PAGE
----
Incidentally, the Romans themselves did not sacrifice children that commonly. Roman historians did write about it quite a lot accusing their enemies of doing so (eg Carthage). But as these were enemies, there is at least some risk that the histories were revisionist in nature...

Oh that's right it was rhetorical...

KarenH said...

I didn't think you'd be able to leave a reference to the Romans alone...!

Actually, I was refering to the custom of presenting a newborn child to the father, who decided if it was to be nurtured or discarded.

Ken said...

brett, i believe obama will be our next president. to many americans, he represents significant change on a variety of levels. whether that's true or not once he takes office remains to be seen, but i believe he will be 44th president of the united states.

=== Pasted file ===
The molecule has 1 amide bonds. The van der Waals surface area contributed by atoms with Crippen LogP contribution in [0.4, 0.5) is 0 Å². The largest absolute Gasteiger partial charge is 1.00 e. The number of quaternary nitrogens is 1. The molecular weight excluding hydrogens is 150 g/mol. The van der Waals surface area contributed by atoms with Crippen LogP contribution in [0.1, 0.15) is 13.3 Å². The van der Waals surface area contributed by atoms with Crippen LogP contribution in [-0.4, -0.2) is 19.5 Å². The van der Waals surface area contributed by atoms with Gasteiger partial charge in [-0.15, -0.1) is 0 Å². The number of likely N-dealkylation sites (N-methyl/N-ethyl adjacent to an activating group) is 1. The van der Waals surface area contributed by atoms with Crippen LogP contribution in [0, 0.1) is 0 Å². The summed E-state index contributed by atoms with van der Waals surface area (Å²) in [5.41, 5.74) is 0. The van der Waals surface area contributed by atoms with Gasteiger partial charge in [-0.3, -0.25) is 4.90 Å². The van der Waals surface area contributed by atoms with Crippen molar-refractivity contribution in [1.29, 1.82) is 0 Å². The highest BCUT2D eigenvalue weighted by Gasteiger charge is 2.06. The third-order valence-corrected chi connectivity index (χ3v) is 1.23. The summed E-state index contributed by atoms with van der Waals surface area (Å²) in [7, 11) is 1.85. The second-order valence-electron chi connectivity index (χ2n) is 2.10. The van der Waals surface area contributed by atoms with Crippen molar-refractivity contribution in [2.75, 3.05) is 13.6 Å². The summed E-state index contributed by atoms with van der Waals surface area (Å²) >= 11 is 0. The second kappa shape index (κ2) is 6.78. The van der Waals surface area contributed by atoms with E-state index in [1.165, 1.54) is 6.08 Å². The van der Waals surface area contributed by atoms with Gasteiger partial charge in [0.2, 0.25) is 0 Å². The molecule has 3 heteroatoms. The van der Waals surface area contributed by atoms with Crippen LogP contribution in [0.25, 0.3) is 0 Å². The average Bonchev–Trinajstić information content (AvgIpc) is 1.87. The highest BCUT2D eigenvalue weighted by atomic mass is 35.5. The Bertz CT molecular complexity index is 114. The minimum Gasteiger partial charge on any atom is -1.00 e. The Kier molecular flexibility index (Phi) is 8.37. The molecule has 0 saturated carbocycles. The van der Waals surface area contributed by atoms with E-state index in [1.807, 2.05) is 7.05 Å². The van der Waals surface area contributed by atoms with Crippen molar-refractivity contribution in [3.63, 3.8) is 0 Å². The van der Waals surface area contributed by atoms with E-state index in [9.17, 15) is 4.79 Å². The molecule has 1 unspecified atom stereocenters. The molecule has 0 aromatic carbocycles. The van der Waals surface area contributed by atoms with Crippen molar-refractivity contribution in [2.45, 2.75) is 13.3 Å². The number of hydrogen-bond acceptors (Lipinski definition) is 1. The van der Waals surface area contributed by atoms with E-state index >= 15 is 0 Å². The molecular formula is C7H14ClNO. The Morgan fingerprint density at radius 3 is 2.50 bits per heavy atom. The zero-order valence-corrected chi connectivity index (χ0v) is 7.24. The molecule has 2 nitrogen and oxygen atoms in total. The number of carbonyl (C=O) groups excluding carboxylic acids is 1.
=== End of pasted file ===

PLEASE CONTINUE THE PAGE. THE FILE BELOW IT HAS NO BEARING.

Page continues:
servant said...

Here's hoping you're right Ken.

How good would it be for America to have an African American president!

Rhett said...

After I read he was interested, I have always hoped the first black president of the US would be Will Smith. :-)

BJ said...

How good would it be for New Zealand to have a Maori Prime Minister?

servant said...

That would be fabulous!

Of course, it's all about policy as well... the fact that I like Obama's approach to politics makes it easier to get excited about the possibility.

Rhett said...

"How good would it be for New Zealand to have a Maori Prime Minister?"

...Winston.

servant said...

...Sharples

...Tamihere!!!

Rhett said...

Tame Iti! (sic?)

KarenH said...

Rhett and Frank --

Would you vote for Obama?

Here's a pretty rigorous quiz matching your opinions with the candidates'...

http://www.wqad.com/Global/link.asp?L=259460

KarenH said...

Use any zip code -- ours is 80132 if you want that one.

BJ said...